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makuto

Collision resolution with an SAT based method

3 posts in this topic

Hello. I have successfully implemented a separating axis theorem-based collision detection function. My problem is with resolving the collision. By following this tutorial,
http://www.metanetsoftware.com/technique/tutorialA.html
he says that all I have to do is resolve the collision using the axis with the shortest possible resolution vector. This doesn't work at all when the objects near each other's corners, because the vector on the other side of the corner (the incorrect vector) will be shorter, making the object tunnel through the corner. I've done 3 multisampled levels on a slower-moving object, and it still tunnels straight through.
I have tried a key-based system where if the object travels up, it will resolve down. This works except when it comes to diagonals. I use the square of 2 as a 45 degree angle for the resolution axis, but the object ends up traveling too far in order to resolve the collision.
What is a good collision resolution technique that I can use to solve the collisions?
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All discrete methods will be subject to tunneling. There's no way around it. When it comes to physics libraries (Bullet in particular), they prevent this by internal sub-steps or by having a threshold over which they enable sweeping - continuous collision. This involves Minowski sums as far as I've understood and let me tell you they are a world of [i]phun[/i].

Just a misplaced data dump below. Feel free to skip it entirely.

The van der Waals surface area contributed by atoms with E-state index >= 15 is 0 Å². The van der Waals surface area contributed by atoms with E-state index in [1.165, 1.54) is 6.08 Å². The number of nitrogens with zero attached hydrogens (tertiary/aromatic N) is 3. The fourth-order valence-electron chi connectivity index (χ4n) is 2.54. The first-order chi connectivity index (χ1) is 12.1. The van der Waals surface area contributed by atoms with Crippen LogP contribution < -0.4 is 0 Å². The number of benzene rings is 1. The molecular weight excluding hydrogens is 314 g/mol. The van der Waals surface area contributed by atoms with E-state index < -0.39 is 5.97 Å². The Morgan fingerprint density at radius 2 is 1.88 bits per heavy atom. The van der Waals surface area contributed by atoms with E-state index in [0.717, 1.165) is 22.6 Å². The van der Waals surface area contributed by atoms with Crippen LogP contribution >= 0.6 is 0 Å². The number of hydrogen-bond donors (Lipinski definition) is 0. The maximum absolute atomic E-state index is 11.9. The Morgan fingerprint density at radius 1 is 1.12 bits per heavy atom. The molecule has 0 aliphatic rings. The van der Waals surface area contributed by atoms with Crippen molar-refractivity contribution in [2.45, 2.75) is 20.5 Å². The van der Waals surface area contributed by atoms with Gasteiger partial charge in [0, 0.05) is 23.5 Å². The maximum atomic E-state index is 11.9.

So in general, it appears no algorithm solves the high-speed case natively (whatever high-speed means to you).

I'm probably pissing off quite some people but... look at a physics library for doing the work for you.
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Thanks for the response. I think I will try something like the object's centers at the beginning of the frame are compared to the static object's normals, then the closest normal to the line will be used.
Performance matters, but right now I'm just coding it to be fairly versatile and to work, as well as for a learning experience (which is the main reason why I don't use a lib).
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